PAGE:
Equal Rights on the March

by Brien Jackson

Stepping back and looking at the big picture for a second, it’s really astonishing to consider that, in the span of under a week, gay marriage has been legalized in Vermont and Iowa. The Iowa Supreme Court declared the states prohibition on gay marriage to be un-Constitutional last week, and the legislature has since indicated that they have no intention to pursue any action to nullify the decision, making them the only non-Northeastern state to currently have gay marriage on the books. Then, today, the Vermont legislature overrode the governor’s veto in overwhelming fasion, becoming the first state legislature to enshrine gay marriage in their state (the California legislature passed a bill to that effect twice, both of which were vetoed). This is somewhat monumental because it negates what, to this point, has been a typical “serious” right-wing criticism, which is that gay marriage has, thus far, required “judicial activists” to be put into place, something the right has regarded as anti-democratic. Of course, now that Vermont’s legislature has acted, the goalposts have been moved, and now, presumably, popular referendums will be required for anything to be “democratic” (never mind that Vermont has no referendum process).

To state the obvious, you expect this sort of thing from a right-wing (or, on a reversal, froma certain left-wing segment) whose less concerned about process, legitimacy, and law than getting what they want by any means necesary, but somewhat more bothersome has been this argument’s prevalence on the center-right, and in fewer case the center-left. Andrew Sullivan is a very good example. I certainly don’t want to impute sinister motives, because obviously this is an issue more near and dear to Sully than to myself, I simply don’t understand the logic. If you feel that the question is one of Constitutionality, and that the prohibition on gay marriage is un-Constitutional, then the only logical conclusion to draw is that the courts have an obligation to overturn bans on such. The only other logical conclusion is that bans on gay marriage are perfectly Constitutional. I suppose it’s also possible that Sully simply fears that court action will provoke a backlash against the movement and be a net-negative, but as Anonymous Liberal outlines, that just isn’t how istory has shown this sort of thing to work:

Today no one questions the correctness of the Perez decision from a legal standpoint. And that’s important to remember. It proves that just because a panel of judges is the first to recognize something, just because a judicial decision upsets prevailing societal norms, doesn’t mean it’s an example of improper activism or “legislating from the bench.” The first judge to say something is just as right as the last one to say it. Sometimes the right answer, from a constitutional perspective, is pretty clear; it’s just that no one has the courage to stand up and say it.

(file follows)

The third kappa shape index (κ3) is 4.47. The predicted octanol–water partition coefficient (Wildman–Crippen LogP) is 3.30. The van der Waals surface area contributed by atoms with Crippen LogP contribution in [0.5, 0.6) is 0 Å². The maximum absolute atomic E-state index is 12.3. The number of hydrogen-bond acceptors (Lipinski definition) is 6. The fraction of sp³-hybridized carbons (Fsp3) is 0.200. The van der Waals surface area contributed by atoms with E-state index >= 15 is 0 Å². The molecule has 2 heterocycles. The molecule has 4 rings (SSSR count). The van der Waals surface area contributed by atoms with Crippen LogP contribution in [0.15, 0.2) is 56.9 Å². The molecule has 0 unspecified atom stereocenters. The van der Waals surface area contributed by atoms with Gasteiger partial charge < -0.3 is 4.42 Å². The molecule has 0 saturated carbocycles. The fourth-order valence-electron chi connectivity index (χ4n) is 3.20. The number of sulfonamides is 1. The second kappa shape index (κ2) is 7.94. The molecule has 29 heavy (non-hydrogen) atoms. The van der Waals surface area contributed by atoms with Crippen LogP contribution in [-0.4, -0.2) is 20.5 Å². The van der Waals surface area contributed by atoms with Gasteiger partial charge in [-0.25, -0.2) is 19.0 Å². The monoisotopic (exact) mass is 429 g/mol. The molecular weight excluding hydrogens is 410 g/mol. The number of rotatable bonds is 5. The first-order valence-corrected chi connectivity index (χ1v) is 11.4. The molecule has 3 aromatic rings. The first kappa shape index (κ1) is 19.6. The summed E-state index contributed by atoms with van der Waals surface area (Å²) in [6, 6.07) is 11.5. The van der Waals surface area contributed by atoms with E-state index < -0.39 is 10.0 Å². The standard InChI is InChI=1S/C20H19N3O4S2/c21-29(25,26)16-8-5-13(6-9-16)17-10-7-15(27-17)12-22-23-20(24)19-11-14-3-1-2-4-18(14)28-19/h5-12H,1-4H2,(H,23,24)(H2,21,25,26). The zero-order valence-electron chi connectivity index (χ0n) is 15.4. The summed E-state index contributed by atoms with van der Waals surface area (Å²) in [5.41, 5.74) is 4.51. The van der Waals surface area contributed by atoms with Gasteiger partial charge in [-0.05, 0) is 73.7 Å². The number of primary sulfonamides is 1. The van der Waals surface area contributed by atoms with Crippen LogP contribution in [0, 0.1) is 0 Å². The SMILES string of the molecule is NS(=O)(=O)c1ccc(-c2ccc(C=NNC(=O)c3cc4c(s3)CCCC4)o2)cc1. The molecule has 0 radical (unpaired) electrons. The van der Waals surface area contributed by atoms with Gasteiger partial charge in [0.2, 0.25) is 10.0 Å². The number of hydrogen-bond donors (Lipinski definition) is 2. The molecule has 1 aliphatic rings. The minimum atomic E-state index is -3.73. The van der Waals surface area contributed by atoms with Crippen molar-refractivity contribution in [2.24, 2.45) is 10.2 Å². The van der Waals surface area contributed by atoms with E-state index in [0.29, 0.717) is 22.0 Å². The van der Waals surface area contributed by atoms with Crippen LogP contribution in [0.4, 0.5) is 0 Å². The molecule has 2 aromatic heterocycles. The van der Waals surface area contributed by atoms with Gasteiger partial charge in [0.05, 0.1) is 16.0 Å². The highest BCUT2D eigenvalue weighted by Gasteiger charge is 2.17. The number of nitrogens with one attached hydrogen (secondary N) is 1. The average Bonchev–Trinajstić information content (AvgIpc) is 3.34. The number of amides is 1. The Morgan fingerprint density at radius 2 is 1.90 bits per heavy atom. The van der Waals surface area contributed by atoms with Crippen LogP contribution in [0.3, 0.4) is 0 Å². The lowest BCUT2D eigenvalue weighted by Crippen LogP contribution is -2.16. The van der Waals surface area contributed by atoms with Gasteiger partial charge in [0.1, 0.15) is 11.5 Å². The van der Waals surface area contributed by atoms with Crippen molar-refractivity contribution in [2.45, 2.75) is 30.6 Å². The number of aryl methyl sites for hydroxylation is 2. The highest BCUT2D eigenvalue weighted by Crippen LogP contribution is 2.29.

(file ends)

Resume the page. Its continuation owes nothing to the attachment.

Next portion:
Years from now, the basic legal argument underlying the gay marriage decisions in Massachusetts, Connecticut, and Iowa will be utterly uncontroversial and will seem obviously correct to just about everyone. No one will think that these courts were “legislating from the bench” by stating such obvious truths.

I think this is important to keep in mind, especially when considering that the near term response to decisions like Brown vs. Board of Education was hardly one of universal acceptance. Riots erupted when black students tried to go to white schools, Southern governors and mayors showed up to physically block the doors of state schools, the National Guard had to be deployed to protect black students in Arkansas, Alabama, and Mississippi, etc. But 10 years later, the Civil Rights Act was passed by Congress. The year after that, the Voting Rights Act. And now we have a black President who carried Florida, Virginia, and North Carolina on the way to the White House, and the fundamental holding in Brown is understood to be so self-evident as to be downright shameful that it even had to come to that in the first place. Ultimately, I think, gay marriage will be much the same. More and more states will legalize, whether by legislative or judicial action, but some states will resist no matter what. The Supreme Court is ultimately going to have to step in, and they will, I think, ultimately strike down gay marriage bans across the country (and sooner than most people realize). This won’t make the holding any less correct, and any right-wing rendering of garments over it will not change the ultimate judgment of history, that the core finding in the decision will be so obvious, so uncontroversial, that future generations will view it much as we view Brown; a monumental moment and accomplishment but, at the same time, a national embarrassment that it ever had to come to that.